This student has spent the year making these devices and playing with the interface between the actor, the audience, and performance sounds. There are so many questions here, how the audience recognizes that the sounds they are hearing are being manipulated by the actor, the effects that the warping and mixing of sound within the play itself. There is magic here, these props come to life, and there is space for the actors to improvise and play with the sound and visual presentation of the object. (Sound on for the video).
In class, we watched a recording of Stephen Heppell’s visit last March, during the early days of the pandemic when he generously and graciously gave us his time to talk about his work. Here’s a different video of him recorded at Cambridge on similar themes.
His insistence on treating the learner in a holistic way, thinking about the shoes they wear (or don’t), the classroom sounds, the air quality, colors, the food they eat, is truly inspirational. While he and his collaborators set out to capture marginal gains, the benefits are often greater, these are common-sense profits. For instance, it feels intuitive that growing plants in a classroom raises overall attainment, reduces low-level disruption, and that caring for them increases self-esteem. In the case of one student; “…turns out he wasn’t naughty, he just needed a plant to care for.” Wonderful.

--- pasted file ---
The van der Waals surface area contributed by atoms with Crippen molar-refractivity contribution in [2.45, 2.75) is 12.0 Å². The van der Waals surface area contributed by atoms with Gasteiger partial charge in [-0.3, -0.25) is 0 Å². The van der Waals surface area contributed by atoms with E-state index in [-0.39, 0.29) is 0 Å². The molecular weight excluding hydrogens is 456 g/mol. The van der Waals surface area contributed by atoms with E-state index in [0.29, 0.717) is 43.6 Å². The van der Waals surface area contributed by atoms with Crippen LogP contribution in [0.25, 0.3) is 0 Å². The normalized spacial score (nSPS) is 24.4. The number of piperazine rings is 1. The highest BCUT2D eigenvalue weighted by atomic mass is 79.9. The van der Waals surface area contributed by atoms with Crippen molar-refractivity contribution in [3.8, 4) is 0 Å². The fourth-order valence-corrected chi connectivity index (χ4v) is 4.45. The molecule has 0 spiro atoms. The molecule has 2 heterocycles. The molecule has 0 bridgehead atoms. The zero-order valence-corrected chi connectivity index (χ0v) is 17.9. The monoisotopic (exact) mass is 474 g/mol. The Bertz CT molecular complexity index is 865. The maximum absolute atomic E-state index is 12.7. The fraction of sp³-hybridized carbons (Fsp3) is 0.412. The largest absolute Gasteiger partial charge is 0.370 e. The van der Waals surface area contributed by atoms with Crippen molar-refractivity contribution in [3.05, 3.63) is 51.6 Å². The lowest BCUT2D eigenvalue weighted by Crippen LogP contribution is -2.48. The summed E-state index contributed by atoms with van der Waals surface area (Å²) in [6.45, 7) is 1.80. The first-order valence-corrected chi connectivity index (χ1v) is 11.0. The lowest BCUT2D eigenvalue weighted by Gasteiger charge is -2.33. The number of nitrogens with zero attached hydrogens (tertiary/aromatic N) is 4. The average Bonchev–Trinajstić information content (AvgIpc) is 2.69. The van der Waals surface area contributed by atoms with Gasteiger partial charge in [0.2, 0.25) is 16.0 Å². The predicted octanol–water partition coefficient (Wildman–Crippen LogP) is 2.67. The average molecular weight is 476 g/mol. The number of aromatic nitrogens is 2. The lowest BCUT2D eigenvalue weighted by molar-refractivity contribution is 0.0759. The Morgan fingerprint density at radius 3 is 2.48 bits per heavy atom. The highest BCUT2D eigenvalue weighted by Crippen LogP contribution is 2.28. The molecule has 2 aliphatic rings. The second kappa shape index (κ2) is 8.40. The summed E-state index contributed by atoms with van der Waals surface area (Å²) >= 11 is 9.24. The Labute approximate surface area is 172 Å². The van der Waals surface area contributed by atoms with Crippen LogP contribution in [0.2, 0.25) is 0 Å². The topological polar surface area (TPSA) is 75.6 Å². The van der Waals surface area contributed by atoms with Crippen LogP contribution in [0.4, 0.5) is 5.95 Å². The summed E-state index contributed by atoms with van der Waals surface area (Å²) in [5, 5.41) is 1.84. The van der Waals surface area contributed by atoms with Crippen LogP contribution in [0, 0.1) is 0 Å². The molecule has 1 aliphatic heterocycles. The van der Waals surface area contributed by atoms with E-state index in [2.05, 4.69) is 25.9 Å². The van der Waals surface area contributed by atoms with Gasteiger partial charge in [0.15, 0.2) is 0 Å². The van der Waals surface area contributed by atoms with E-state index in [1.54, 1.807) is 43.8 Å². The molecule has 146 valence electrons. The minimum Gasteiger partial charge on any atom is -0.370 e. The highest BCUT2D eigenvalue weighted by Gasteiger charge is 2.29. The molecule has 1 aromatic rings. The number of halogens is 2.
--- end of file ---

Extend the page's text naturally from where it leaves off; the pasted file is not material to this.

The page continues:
The food bit is super important and quite frankly, I’ve been slightly horrified by what gets served in school canteens in our local district. Some of what gets slopped up is literally inedible. We talked about this in class and one of my bunch pointed me in the direction of this clip of Michael Moore, visiting a typical classroom in France.
I like that there are real plates on the table, no plastic trays.
Lost and Found
Michael B. Horn writes The Future of Learning newsletter and published this interesting article in Forbes, asking us to go right back to thinking about the purpose of schooling. And another link about teaching after the pandemic, Promise that’s the last one for now.
A similar video to the school dinners one, but this time about Health Care. I know I’m a foreigner and I supposedly don’t understand these things, but honestly tell me what is working about this system? When the guy fixing the AC fell out down the loft steps his first words to me as he recovered consciousness were: “Don’t call an ambulance…”
Okay, so another food truck will be parking up outside this evening, stay tuned to find out which one. I have a feeling there isn’t a veggie option.
Going into the last week of teaching this semester, it’ll be one of those heads-down weeks and coffee will see me through.
I did manage to record some audio and it is trapped in Audacity waiting to escape. Did I mention that this recording software was invented at CMU? oh, I have, apologies.
That’s me for another week, take good care of yourselves, drop me a line if you like, and tell me about things that you’re looking forward to over the summer.